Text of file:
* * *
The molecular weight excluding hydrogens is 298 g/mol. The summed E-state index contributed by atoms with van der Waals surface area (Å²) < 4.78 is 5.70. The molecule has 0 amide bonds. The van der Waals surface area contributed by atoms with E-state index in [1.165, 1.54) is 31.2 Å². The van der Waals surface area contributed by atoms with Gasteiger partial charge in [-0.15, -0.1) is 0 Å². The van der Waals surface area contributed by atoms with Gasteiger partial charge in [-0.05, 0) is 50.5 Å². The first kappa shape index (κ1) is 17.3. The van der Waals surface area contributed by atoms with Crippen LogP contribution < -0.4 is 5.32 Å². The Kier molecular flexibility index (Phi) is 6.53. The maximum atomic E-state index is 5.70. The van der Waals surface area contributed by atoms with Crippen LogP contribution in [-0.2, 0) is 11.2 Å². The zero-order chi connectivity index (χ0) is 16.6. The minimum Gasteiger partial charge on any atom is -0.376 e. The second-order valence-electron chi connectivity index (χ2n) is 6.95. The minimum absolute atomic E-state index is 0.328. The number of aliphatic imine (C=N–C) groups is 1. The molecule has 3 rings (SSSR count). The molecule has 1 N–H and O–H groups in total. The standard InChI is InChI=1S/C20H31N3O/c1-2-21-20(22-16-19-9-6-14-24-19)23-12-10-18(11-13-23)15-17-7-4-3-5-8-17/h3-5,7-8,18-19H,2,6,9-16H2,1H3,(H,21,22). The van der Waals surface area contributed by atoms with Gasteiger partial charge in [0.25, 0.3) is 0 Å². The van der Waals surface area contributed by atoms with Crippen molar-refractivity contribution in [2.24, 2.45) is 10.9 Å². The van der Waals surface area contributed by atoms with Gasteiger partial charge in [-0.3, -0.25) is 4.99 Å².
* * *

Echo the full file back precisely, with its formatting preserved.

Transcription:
The molecular weight excluding hydrogens is 298 g/mol. The summed E-state index contributed by atoms with van der Waals surface area (Å²) < 4.78 is 5.70. The molecule has 0 amide bonds. The van der Waals surface area contributed by atoms with E-state index in [1.165, 1.54) is 31.2 Å². The van der Waals surface area contributed by atoms with Gasteiger partial charge in [-0.15, -0.1) is 0 Å². The van der Waals surface area contributed by atoms with Gasteiger partial charge in [-0.05, 0) is 50.5 Å². The first kappa shape index (κ1) is 17.3. The van der Waals surface area contributed by atoms with Crippen LogP contribution < -0.4 is 5.32 Å². The Kier molecular flexibility index (Phi) is 6.53. The maximum atomic E-state index is 5.70. The van der Waals surface area contributed by atoms with Crippen LogP contribution in [-0.2, 0) is 11.2 Å². The zero-order chi connectivity index (χ0) is 16.6. The minimum Gasteiger partial charge on any atom is -0.376 e. The second-order valence-electron chi connectivity index (χ2n) is 6.95. The minimum absolute atomic E-state index is 0.328. The number of aliphatic imine (C=N–C) groups is 1. The molecule has 3 rings (SSSR count). The molecule has 1 N–H and O–H groups in total. The standard InChI is InChI=1S/C20H31N3O/c1-2-21-20(22-16-19-9-6-14-24-19)23-12-10-18(11-13-23)15-17-7-4-3-5-8-17/h3-5,7-8,18-19H,2,6,9-16H2,1H3,(H,21,22). The van der Waals surface area contributed by atoms with Gasteiger partial charge in [0.25, 0.3) is 0 Å². The van der Waals surface area contributed by atoms with Crippen molar-refractivity contribution in [2.24, 2.45) is 10.9 Å². The van der Waals surface area contributed by atoms with Gasteiger partial charge in [-0.3, -0.25) is 4.99 Å².